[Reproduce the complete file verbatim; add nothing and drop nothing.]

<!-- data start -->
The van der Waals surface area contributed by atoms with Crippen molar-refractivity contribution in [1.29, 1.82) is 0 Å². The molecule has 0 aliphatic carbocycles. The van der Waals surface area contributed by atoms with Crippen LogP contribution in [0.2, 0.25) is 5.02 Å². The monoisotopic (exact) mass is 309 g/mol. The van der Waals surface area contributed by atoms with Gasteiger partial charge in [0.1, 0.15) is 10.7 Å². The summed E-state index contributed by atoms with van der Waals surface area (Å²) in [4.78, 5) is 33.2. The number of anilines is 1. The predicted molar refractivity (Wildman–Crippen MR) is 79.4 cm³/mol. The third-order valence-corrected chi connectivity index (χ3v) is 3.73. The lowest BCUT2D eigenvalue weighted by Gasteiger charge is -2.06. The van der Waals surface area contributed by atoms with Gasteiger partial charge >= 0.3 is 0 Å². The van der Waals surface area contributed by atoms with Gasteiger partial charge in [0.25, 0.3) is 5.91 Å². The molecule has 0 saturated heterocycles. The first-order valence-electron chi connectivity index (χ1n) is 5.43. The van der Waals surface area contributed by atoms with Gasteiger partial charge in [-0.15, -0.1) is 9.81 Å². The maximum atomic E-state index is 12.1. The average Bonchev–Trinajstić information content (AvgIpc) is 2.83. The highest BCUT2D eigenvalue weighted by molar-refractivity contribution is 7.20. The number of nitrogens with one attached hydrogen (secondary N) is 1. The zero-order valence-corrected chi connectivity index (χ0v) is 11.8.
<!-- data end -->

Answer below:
The van der Waals surface area contributed by atoms with Crippen molar-refractivity contribution in [1.29, 1.82) is 0 Å². The molecule has 0 aliphatic carbocycles. The van der Waals surface area contributed by atoms with Crippen LogP contribution in [0.2, 0.25) is 5.02 Å². The monoisotopic (exact) mass is 309 g/mol. The van der Waals surface area contributed by atoms with Gasteiger partial charge in [0.1, 0.15) is 10.7 Å². The summed E-state index contributed by atoms with van der Waals surface area (Å²) in [4.78, 5) is 33.2. The number of anilines is 1. The predicted molar refractivity (Wildman–Crippen MR) is 79.4 cm³/mol. The third-order valence-corrected chi connectivity index (χ3v) is 3.73. The lowest BCUT2D eigenvalue weighted by Gasteiger charge is -2.06. The van der Waals surface area contributed by atoms with Gasteiger partial charge >= 0.3 is 0 Å². The van der Waals surface area contributed by atoms with Gasteiger partial charge in [0.25, 0.3) is 5.91 Å². The molecule has 0 saturated heterocycles. The first-order valence-electron chi connectivity index (χ1n) is 5.43. The van der Waals surface area contributed by atoms with Gasteiger partial charge in [-0.15, -0.1) is 9.81 Å². The maximum atomic E-state index is 12.1. The average Bonchev–Trinajstić information content (AvgIpc) is 2.83. The highest BCUT2D eigenvalue weighted by molar-refractivity contribution is 7.20. The number of nitrogens with one attached hydrogen (secondary N) is 1. The zero-order valence-corrected chi connectivity index (χ0v) is 11.8.